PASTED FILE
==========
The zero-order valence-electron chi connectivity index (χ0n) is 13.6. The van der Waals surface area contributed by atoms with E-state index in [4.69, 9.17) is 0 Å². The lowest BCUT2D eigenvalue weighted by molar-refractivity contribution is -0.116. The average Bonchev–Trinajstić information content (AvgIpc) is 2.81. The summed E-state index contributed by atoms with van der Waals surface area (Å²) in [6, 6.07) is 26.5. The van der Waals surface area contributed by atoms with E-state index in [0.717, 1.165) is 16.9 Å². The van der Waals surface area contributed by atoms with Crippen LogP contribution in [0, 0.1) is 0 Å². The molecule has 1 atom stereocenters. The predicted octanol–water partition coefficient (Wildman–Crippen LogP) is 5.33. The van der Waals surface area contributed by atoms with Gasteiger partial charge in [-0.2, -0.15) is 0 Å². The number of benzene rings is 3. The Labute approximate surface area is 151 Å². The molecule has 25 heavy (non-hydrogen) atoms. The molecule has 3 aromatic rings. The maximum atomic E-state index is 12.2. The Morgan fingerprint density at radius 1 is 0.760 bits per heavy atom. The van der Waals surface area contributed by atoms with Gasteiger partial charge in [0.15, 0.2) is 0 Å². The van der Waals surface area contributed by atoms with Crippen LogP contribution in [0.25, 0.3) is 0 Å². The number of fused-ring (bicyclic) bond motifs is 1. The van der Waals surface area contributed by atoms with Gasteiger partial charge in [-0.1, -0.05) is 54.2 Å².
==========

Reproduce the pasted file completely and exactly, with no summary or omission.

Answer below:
The zero-order valence-electron chi connectivity index (χ0n) is 13.6. The van der Waals surface area contributed by atoms with E-state index in [4.69, 9.17) is 0 Å². The lowest BCUT2D eigenvalue weighted by molar-refractivity contribution is -0.116. The average Bonchev–Trinajstić information content (AvgIpc) is 2.81. The summed E-state index contributed by atoms with van der Waals surface area (Å²) in [6, 6.07) is 26.5. The van der Waals surface area contributed by atoms with E-state index in [0.717, 1.165) is 16.9 Å². The van der Waals surface area contributed by atoms with Crippen LogP contribution in [0, 0.1) is 0 Å². The molecule has 1 atom stereocenters. The predicted octanol–water partition coefficient (Wildman–Crippen LogP) is 5.33. The van der Waals surface area contributed by atoms with Gasteiger partial charge in [-0.2, -0.15) is 0 Å². The number of benzene rings is 3. The Labute approximate surface area is 151 Å². The molecule has 25 heavy (non-hydrogen) atoms. The molecule has 3 aromatic rings. The maximum atomic E-state index is 12.2. The Morgan fingerprint density at radius 1 is 0.760 bits per heavy atom. The van der Waals surface area contributed by atoms with Gasteiger partial charge in [0.15, 0.2) is 0 Å². The van der Waals surface area contributed by atoms with Crippen LogP contribution in [0.25, 0.3) is 0 Å². The number of fused-ring (bicyclic) bond motifs is 1. The van der Waals surface area contributed by atoms with Gasteiger partial charge in [-0.1, -0.05) is 54.2 Å².